Ever wonder what goes on at SLAC National Accelerator Laboratory? The SLAC Public Lecture Series is your chance to find out! The evening lectures highlight the cutting-edge science happening at the laboratory. From the nanotechnology of diamonds to the latest Higgs Boson discoveries, SLAC public lectures provide non-scientists with a unique insight into the workings of our universe.
Improving Batteries from the Atoms Up
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In batteries, energy is stored in tiny particles within the electrodes that individually breathe in and out and chemically evolve as the battery is charged and discharged. Improving the efficiency and lifetime of batteries will require a better understanding of how these particles transform individually and how they interact within their own complex ecosystem and with their surrounding environment. X-rays from SLAC’s synchrotron allow scientists to take photographs of battery materials over a wide range of sizes, down to the size of individual particles and even the size of atoms. In this presentation, I will show photographs of some of these tiny battery components in action. Through this work, we are learning how to redesign batteries from the atoms up.
Yijin Liu received his PhD in optics in 2009 from a joint program of the University of Science & Technology of China and the Chinese Institute of High Energy Physics. He joined Stanford University as a postdoctoral scholar in 2009 and came to SLAC National Accelerator Laboratory in 2012, where he is now a lead scientist. His specialty is making X-ray images of materials at multiple length scales and mining the data those images contain for scientific insights. This allows him to study the inner workings of complex materials, including the energy storage materials in batteries. In 2016, he was awarded the Spicer Young Investigator Award for wide-ranging work in energy materials, catalysis, carbon sequestration and materials under extreme conditions.
In his personal life, Yijin is interested in photography. He often says that you don’t need expensive camera gear to take a good photo. Still, when he takes X-ray photos, he often chooses to use a synchrotron, which costs roughly a billion dollars.
Public Lecture Highlights
Learn more about the work that we do by watching from our collection of popular recordings from our YouTube Playlist that highlights the breadth of our research.
Particle accelerators are used every day in a wide range of scientific, medical and industrial applications.
Presenter: Auralee Edelen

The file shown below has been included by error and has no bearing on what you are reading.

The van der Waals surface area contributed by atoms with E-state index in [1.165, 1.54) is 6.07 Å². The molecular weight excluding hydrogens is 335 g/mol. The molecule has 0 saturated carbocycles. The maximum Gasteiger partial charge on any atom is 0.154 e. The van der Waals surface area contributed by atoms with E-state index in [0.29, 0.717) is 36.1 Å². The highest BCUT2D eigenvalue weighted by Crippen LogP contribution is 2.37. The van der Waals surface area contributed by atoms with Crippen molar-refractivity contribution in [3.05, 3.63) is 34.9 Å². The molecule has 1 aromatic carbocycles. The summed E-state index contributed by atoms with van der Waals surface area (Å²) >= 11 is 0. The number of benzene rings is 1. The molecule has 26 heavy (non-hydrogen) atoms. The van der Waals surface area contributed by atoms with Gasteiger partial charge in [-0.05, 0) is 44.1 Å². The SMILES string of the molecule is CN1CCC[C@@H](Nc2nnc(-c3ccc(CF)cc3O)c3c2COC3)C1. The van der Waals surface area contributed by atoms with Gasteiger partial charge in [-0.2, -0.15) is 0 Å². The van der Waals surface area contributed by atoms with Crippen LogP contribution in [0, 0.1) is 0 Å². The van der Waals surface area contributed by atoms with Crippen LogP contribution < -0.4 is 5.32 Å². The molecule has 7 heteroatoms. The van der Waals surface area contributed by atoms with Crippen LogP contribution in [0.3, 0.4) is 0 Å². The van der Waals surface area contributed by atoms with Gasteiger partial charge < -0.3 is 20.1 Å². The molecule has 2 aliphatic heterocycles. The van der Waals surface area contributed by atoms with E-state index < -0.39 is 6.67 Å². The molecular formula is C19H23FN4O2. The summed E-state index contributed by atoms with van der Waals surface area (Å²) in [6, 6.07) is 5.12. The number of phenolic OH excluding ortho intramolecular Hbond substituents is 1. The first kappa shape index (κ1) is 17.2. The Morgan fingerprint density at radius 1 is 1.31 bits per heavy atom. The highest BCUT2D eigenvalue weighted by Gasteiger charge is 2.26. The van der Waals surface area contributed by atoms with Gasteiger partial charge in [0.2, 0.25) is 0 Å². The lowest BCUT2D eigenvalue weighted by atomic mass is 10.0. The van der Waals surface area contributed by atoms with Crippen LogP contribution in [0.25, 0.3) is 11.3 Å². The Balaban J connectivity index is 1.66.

Giant planets can be up to 13 times the mass of Jupiter, while the least massive stars are about 80 times the mass of Jupiter.
Presenter: Eric Nielsen
SLAC's X-ray laser, the Linac Coherent Light Source, launched a new generation of light sources when it opened 10 years ago last month, with beams 10 billion times brighter than any before.
Presenter: Sebastien Boutet
At the center of the Earth, matter is crushed under pressures millions of times higher than we experience here on the surface.
Presenter: Emma McBride
Cryogenic electron microscopy (cryo-EM) is a revolutionary technology for making 3D images of the inner workings of cells in much higher resolution than ever possible before.
Presenter: Wah Chiu
Increased demand for energy storage in consumer electronics, electric vehicles and the power grid presents opportunities and challenges for rechargeable battery research and development.
Presenter: Yi Cui
Solar power is a clean and renewable source of energy, but it has struggled to compete with fossil fuels on cost.
Presenter: Kevin Stone
On September 14, 2015, the Advanced Laser Interferometer Gravitational-wave Observatory (LIGO) made the first direct measurement of a gravitational wave coming from deep space.
Presenter: Brian Lantz
Dark matter is one of the most mysterious components of the universe.
Presenter: Tom Shutt
Shortly after the birth of the universe, space was filled by a plasma that was literally red-hot.
Presenter: Zeeshan Ahmed
The high standard of living we enjoy today is made possible by catalysts – behind-the-scenes agents that promote chemical reactions in the vast majority of industrial processes, including production of fertilizers, gasoline and other essential products.
Presenter: Simon Bare